Saturday, March 2, 2019

CD Odyssey Disc 1235: Nazareth

I had a very busy week at work and was feeling pretty worn down by the end of each day. Fortunately, from Wednesday on I had this next record keeping me company on my commute, serving as the musical equivalent of comfort food.

Disc 1235 is… Loud ‘N’ Proud
Artist: Nazareth

Year of Release: 1973

What’s up with the Cover? One of rock and roll’s iconic album covers. Usually I follow that old superstition about peacock feathers in the house being bad luck, but for a record this good, I make an exception.

How I Came To Know It: This is the third record I ever bought. I was six or seven years old at the time and my entire music collection consisted of KISS’ “Destroyer” and Nazareth’s 1975 Greatest Hits album. I didn’t know what the hell I was doing, but I knew I liked two of the songs on “Loud ‘N’ Proud” because they were on the Greatest Hits record I already had, and the album cover was awesome.

I also distinctly remember wanting both this record and “Razamanaz” and only having enough money for one of them. The peacock in me won out – it wouldn’t be the last time.

How It Stacks Up:  I have four Nazareth albums and this is the best of them. Perfection!

Ratings:  5 stars

Nazareth released two classic albums in 1973, this one and “Razamanaz.” Whereas “Razamanaz” is a masterful walk along the line between blues and hard rock, “Loud ‘N’ Proud” is exactly that – 100% balls to the wall pure rock and roll with no apologies. From the opening high hat of “Go Down Fighting” to the last doom-laden reverberation of “The Ballad of Hollis Brown” this album is a visceral blast of rock music with hints of punk and metal before either thing ever existed.

Nazareth as a band are strong throughout the lineup. Singer Dan McCafferty bringing a classic seventies rock vocal performance to every song. His voice is high and powerful with a controlled snarl. When he growls “starbright, starbright – you’ve got the lovin’ that I like” on “This Flight Tonight” his phrasing draws you inexorably into the groove Nazareth has infused into Joni Mitchell’s song, making it their own. He also makes you feel the hurt of separation and regretted decisions in every syllable.

McCafferty’s magnetism is borne out of a complete lack of artifice. On “Not Faking It” he sings:

“Tricky dicky was a fast talker
But his promises were always a lie
Nostradamus was a doomwatcher
Predicted when we're gonna die
Cleopatra was a love giver
Jesse James was a born killer
Me, I'm just a rock 'n' roll singer.”

This may read like a bit of a ramble on the sterile page but infused with McCafferty’s performance it sounds exactly like what it is: the truth.

However, it isn’t just about McCafferty. Lead guitarist Manny Charlton also provides some of his best performances on “Loud ‘N’ Proud”. On “Teenage Nervous Breakdown” he rides the front of the beat like a demon, turning a boogie woogie Little Feat song into a proto-punk blast of rebellion.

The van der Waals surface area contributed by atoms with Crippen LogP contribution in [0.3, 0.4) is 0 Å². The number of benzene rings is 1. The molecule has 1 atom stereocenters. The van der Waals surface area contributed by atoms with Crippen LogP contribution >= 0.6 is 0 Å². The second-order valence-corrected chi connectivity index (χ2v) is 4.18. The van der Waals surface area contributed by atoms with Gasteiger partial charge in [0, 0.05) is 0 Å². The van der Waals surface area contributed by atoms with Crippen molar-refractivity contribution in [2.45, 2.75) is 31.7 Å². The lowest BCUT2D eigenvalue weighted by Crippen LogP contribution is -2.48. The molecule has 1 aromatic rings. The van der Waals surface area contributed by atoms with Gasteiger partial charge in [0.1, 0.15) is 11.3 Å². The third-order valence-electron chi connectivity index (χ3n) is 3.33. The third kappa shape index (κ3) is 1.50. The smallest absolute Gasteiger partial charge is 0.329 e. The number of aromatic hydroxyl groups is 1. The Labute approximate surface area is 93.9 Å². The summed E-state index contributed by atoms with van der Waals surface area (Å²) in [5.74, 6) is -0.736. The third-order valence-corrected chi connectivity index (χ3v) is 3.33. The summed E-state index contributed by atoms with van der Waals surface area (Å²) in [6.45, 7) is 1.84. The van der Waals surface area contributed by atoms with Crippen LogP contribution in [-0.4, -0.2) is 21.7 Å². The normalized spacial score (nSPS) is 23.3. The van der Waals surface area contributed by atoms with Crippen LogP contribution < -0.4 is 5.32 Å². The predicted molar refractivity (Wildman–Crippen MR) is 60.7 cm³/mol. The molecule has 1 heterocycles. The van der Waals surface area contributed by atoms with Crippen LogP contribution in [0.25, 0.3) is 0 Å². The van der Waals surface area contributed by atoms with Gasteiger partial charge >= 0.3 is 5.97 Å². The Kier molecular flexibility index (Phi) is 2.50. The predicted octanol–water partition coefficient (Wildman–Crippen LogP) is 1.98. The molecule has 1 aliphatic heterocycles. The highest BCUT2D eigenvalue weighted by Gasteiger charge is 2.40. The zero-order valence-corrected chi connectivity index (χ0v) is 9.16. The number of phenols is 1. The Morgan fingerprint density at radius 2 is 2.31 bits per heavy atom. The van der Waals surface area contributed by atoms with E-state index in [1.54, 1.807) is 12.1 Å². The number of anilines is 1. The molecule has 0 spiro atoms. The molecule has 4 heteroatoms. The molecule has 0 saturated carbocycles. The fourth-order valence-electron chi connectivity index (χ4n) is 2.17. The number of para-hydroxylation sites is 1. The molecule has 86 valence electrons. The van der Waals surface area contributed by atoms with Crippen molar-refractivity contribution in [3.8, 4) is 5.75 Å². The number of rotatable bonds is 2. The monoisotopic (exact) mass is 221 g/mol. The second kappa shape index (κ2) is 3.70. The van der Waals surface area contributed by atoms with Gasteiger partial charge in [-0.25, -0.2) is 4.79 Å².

Charlton is a master of rhythm and when he’s great at creating energy by jumping the beat, on songs like “Child in the Sun” he’s equally solid sitting solemn in the pocket providing a gentle, soulful wail. His solo on “Freewheeler” is thick and rich and takes its time to develop naturally out of the melody. Fast in places, but not relying on speed, it draws you in and makes your spine tingle with delight.

Speaking of “Child in the Sun” this a song that I have been singing to myself for over 40 years. It doesn’t matter if I’ve just heard it or I haven’t heard it in months, it is always there in my mind, ready to calm me like a Buddhist mantra.

“Loud ‘N’ Proud” only has eight songs and three of them are covers. These covers are classic, iconic songs that Nazareth converts into something totally different and superior to the original.

I’ve already discussed two, but the third and last one may be the best. On “Ballad of Hollis Brown” they take a five minute Dylan folk song and turn it into a nine minute dirge that is the harbinger of modern grunge and doom metal wrapped into one. Charlton’s thick oppressive reverb guitar and the rolling thud of Darrell Sweet on drums add another layer of visceral desperation to Dylan’s tragic tale of starvation. A song so soul-crushing the only surcease for the hapless family trapped within it becomes a mass murder suicide.

I still have my original vinyl copy of this record, but this review is of the CD remaster. It sounds great, but I was disappointed that they felt the need to add four bonus tracks, all of them live sessions on BBC from the original year of release. These tracks show how great Nazareth were live in the day, and the inclusion of “Razamanaz” means if you only buy this album you’ll get that song as a bonus. Despite this, I wish this stuff weren’t here. “Loud ‘N’ Proud” is perfect in its original form, and the bonus tracks mar this perfection with their excess and repetition.

Back to the original record, which is a master class in how rock and roll should be played – with vigour and controlled aggression. I’ve heard “Loud ‘N’ Proud” hundreds of times – maybe- over the four decades it has been in my life. I gave it another seven or eight listens in a row this week and never once got tired of a single song. This is must-have rock and roll.

Best tracks: All of them, although I am particularly partial to Go Down Fighting, Not Faking It, This Flight Tonight, Freewheeler, Child in the Sun and the Ballad of Hollis Brown. The other three are also good.

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